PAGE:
In Exeter, the research is supported by the Exeter NIHR Biomedical Research Centre. Dr Byron Creese, of the University of Exeter, said: “SmartSocks addresses the huge clinical need for effective and safe management of agitation, pain and distress in dementia.  We have world-leading research and clinical expertise in these aspects of dementia and we’re really excited to be joining Milbotix™ on this project.”

Margot Whittaker, Director of Nursing and Compliance at Southern Healthcare group, said: “I think the idea of SmartSocks™ is an excellent way forward to help detect when a person is starting to feel anxious or fearful. At Southern Healthcare, we are always looking at ways of improving the experience for our residents, and we’re committed to ensuring evidence-based care. This pilot certainly contributes to this goal.”

The UK DRI Care Research & Technology Centre at Imperial College London is already piloting technology that monitors sleep, movement around the home, and physiological measurements such as temperature and blood pressure. A centralised computer platform called ‘Minder’ connects these measurements to a dashboard, enabling clinicians to remotely monitor people living with dementia. Using this technology, the team aims to detect problems early, reduce avoidable hospitalizations and ultimately empower people living with dementia to remain independent in their own homes for longer.

SmartSocks will enable clinicians to remotely detect when a person’s cognitive state changes, which is not possible with existing devices.

Dr Shlomi Haar, Emerging Leader at the UK Dementia Research Institute Care Research & Technology Centre at Imperial College London, said: “I’m really excited about this project, which has the potential to transform care for people affected by dementia. As a world leading centre in the development of smart homes for dementia we have tried multiple wearable devices but we find the technology is not always suitable or comfortable for people to wear for extended periods. SmartSocks™ should resolve this issue, since the socks look and feel exactly like normal socks. Combining the socks with our existing technology will greatly expand our capabilities to monitor, understand and anticipate the needs of people living with dementia, and support them to remain safely within their own homes for longer, whilst also reducing the burden on carers.”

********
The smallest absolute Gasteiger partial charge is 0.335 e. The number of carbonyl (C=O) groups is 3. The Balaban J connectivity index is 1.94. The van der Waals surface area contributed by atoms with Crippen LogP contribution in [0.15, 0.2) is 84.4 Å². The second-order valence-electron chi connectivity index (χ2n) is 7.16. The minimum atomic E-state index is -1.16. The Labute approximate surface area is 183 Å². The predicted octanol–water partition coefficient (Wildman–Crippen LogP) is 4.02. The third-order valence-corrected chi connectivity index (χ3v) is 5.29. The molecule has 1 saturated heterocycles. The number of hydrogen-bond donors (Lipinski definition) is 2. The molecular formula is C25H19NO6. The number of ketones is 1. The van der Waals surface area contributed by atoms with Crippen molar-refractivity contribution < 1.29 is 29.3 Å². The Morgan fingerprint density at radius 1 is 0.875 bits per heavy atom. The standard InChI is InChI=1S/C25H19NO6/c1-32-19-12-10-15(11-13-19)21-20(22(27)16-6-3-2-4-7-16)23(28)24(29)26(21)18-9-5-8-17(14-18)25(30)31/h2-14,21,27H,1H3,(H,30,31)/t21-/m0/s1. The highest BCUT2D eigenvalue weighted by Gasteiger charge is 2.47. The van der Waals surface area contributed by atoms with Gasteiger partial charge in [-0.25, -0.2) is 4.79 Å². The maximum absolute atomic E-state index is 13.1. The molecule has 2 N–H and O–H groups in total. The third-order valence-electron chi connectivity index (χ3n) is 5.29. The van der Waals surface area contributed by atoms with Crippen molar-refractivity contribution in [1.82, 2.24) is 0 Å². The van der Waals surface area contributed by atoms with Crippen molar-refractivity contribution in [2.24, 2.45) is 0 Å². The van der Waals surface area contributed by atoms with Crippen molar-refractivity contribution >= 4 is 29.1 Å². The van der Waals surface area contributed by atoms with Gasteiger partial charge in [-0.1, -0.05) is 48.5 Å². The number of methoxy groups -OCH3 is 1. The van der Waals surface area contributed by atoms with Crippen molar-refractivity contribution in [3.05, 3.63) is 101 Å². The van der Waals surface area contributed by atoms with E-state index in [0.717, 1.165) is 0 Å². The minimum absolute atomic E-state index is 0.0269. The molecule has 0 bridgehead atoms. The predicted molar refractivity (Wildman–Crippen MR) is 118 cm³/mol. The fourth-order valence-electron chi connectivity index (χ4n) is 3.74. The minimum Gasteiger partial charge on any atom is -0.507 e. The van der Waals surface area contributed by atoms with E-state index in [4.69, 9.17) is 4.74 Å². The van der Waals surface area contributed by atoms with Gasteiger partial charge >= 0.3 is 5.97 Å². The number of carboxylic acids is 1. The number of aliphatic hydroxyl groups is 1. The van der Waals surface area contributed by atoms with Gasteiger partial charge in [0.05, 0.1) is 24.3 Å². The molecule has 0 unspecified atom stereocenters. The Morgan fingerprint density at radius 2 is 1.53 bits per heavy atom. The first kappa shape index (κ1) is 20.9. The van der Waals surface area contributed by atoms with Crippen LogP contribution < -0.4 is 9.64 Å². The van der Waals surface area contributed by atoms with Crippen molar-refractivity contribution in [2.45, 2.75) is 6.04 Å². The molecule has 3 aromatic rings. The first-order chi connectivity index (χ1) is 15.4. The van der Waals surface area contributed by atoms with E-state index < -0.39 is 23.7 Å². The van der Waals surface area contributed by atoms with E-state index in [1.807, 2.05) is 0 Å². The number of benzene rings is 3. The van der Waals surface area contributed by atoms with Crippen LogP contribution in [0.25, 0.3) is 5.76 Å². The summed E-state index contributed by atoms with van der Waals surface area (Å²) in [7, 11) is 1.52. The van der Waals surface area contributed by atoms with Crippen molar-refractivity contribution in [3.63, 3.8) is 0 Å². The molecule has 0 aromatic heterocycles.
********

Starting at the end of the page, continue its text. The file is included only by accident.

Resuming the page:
Sarah Daniels, Health and Social Care Lead at the UK Dementia Research Institute Care Research & Technology Centre at Imperial College London, said: “Wearable devices are fast becoming an important way of monitoring health and activity. At our centre, we have been trialing a range of wrist bands and watches. However, these devices present a number of challenges for older adults and people affected by dementia: they don’t hold charge for long; people often remove and subsequently misplace them. We have also found that those who like to wear a watch, prefer to wear their own and that those with more fragile skin, are at risk of pressure areas and skin irritation. SmartSocks offer a new and promising alternative which could avoid many of these issues. I am excited to be involved in this project and look forward to working with the product around the acceptability and accessibility for people affected by dementia.”